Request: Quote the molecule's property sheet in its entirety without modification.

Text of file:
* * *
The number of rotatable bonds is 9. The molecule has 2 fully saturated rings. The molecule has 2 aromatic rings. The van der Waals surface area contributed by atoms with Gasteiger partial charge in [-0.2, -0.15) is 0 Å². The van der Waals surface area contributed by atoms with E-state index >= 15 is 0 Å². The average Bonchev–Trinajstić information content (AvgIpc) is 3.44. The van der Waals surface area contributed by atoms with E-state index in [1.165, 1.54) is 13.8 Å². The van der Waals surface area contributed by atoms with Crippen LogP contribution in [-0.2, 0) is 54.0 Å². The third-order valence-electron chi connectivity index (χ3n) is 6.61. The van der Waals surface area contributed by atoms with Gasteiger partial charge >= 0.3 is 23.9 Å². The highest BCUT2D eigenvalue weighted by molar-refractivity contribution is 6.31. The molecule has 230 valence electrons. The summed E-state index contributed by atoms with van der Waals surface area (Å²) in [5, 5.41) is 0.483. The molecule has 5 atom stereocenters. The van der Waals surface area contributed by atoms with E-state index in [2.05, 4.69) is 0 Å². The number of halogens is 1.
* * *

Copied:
The number of rotatable bonds is 9. The molecule has 2 fully saturated rings. The molecule has 2 aromatic rings. The van der Waals surface area contributed by atoms with Gasteiger partial charge in [-0.2, -0.15) is 0 Å². The van der Waals surface area contributed by atoms with E-state index >= 15 is 0 Å². The average Bonchev–Trinajstić information content (AvgIpc) is 3.44. The van der Waals surface area contributed by atoms with E-state index in [1.165, 1.54) is 13.8 Å². The van der Waals surface area contributed by atoms with Crippen LogP contribution in [-0.2, 0) is 54.0 Å². The third-order valence-electron chi connectivity index (χ3n) is 6.61. The van der Waals surface area contributed by atoms with Gasteiger partial charge >= 0.3 is 23.9 Å². The highest BCUT2D eigenvalue weighted by molar-refractivity contribution is 6.31. The molecule has 230 valence electrons. The summed E-state index contributed by atoms with van der Waals surface area (Å²) in [5, 5.41) is 0.483. The molecule has 5 atom stereocenters. The van der Waals surface area contributed by atoms with E-state index in [2.05, 4.69) is 0 Å². The number of halogens is 1.